On February 5th, 2020, the president of the European Central Bank (ECB), Christine Lagarde, warned that a cyber attack on a major financial institution could trigger a systemic financial crisis. Specifically, operational outages that encrypt or destroy balance accounts at a major bank could cause a liquidity crisis. Lagarde’s statement is a good reminder to take a closer look at the systemic risk surrounding financial institutions as a bedrock of critical infrastructure in the global economy, and to consider the evolving threat landscape for these institutions.
Most cyber attacks against banks and financial institutions follow the classic heist model - either for cash or for data. North Korean hackers stole $100 million from Bangladesh’s central bank in the 2016 SWIFT attacks, cyber criminals from the Carbanak group stole over $1 billion from hundreds of banks around the world from 2013-2018, and the 2014 JP Morgan data breach exposed PII and PCI including SSNs for 83 million customers around the world. The type of attack that would cause a liquidity crisis, however, would be much more destructive in nature - more Godzilla than Oceans 11.
A number of trends indicate that the systemic cyber risk to financial institutions is growing. The increasing digitalization of the financial industry, with the explosion of mobile and online banking, the prevalence of online payment systems, the rise of e-commerce, and the emerging impact of fintech products and services digitizing everything from financial transfers to stock trading, create a wider variety of attack surfaces for threat actors. New and emerging fintech companies with lower security maturities remain vulnerable and can cause rippling effects if compromised, due to the increasing interconnectedness of players in the financial ecosystem. The financial industry continues to weather the second-highest volume of cyber attacks among all major industries, according to FireEye’s 2020 M-Trends Report.
How could such a cyber attack referenced by the ECB potentially occur, to trigger a liquidity crisis? Firstly, the attack would likely have to impact several institutions simultaneously in order to reduce the supply of available liquidity enough to trigger a widespread cash shortage that would cascade as organizations rushed to withdraw money, causing a severe cash flow problem for companies around the world. Secondly, an attack of this nature would not necessarily have to be targeted; an outbreak of destructive ransomware with similarities to Ryuk, WannaCry, or Locky could infect several banks via phishing or a zero-day vulnerability and cause long-lasting outages that shut down financial transactions. Wiper malware resembling Shamoon, NotPetya, or ZeroCleare (which targeted energy companies in the Middle East in 2019), could target the databases of a leading financial institution and irreparably damage files. Additionally, a distributed denial of service (DDoS) attack targeting either the online banking services of major banks (similar to the 2018 attack which shut down major Dutch banking websites) or the data centers of financial service organizations (akin to the March 2019 banking DDoS attacks reported by Akamai), could result in customers being unable to conduct transactions.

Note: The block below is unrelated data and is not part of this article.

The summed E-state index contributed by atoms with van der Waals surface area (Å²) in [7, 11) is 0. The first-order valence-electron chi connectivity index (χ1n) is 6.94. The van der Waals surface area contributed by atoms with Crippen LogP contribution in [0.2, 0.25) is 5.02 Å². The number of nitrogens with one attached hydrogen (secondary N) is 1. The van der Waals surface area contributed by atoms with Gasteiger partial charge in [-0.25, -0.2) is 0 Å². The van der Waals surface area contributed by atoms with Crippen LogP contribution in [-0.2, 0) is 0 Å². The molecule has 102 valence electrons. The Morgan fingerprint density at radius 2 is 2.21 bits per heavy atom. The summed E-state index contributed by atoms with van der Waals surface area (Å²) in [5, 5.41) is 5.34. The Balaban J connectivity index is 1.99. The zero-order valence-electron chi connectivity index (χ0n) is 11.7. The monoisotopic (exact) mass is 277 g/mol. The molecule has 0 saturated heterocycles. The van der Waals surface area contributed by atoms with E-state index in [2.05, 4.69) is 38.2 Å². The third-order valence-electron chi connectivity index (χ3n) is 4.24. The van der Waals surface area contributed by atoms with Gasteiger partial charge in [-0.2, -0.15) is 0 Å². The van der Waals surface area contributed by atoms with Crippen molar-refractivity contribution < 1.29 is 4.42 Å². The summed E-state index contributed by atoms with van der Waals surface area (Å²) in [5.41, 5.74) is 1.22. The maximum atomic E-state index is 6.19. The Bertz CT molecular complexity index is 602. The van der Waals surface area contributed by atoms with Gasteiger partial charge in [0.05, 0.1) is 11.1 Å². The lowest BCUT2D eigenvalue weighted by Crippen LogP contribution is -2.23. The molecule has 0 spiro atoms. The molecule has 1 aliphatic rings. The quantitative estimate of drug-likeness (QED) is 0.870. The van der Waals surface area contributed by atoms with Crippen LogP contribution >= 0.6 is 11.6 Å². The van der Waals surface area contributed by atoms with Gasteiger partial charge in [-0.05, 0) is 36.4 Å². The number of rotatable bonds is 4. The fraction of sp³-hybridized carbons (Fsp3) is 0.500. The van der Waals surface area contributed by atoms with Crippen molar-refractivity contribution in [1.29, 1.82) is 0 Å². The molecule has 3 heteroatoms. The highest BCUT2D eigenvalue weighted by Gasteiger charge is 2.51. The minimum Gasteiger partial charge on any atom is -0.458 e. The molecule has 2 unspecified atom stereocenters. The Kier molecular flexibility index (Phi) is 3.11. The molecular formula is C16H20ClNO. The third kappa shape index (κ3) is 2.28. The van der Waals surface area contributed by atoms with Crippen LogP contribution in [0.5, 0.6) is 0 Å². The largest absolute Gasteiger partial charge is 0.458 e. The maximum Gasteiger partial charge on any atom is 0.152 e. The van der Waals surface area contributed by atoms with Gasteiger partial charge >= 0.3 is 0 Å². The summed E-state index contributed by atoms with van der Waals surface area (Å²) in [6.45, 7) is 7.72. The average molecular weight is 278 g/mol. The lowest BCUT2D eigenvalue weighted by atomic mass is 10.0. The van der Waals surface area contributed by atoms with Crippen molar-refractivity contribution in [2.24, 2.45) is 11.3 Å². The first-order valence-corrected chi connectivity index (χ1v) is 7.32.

The World Economic Forum’s 2020 Global Risk Report cites cyber attacks as among the top 10 global risks in terms of likelihood and impact, with cyber attacks on infrastructure expected to increase in 2020. CyberCube’s Portfolio Manager product provides analytics and economic loss estimates behind these risks, including cyber aggregation scenarios impacting the financial services industry and global critical infrastructure. For now, Christine Lagarde’s warning is prescient, but remains one of many potential cyber catastrophe scenarios posing risk to the global economy.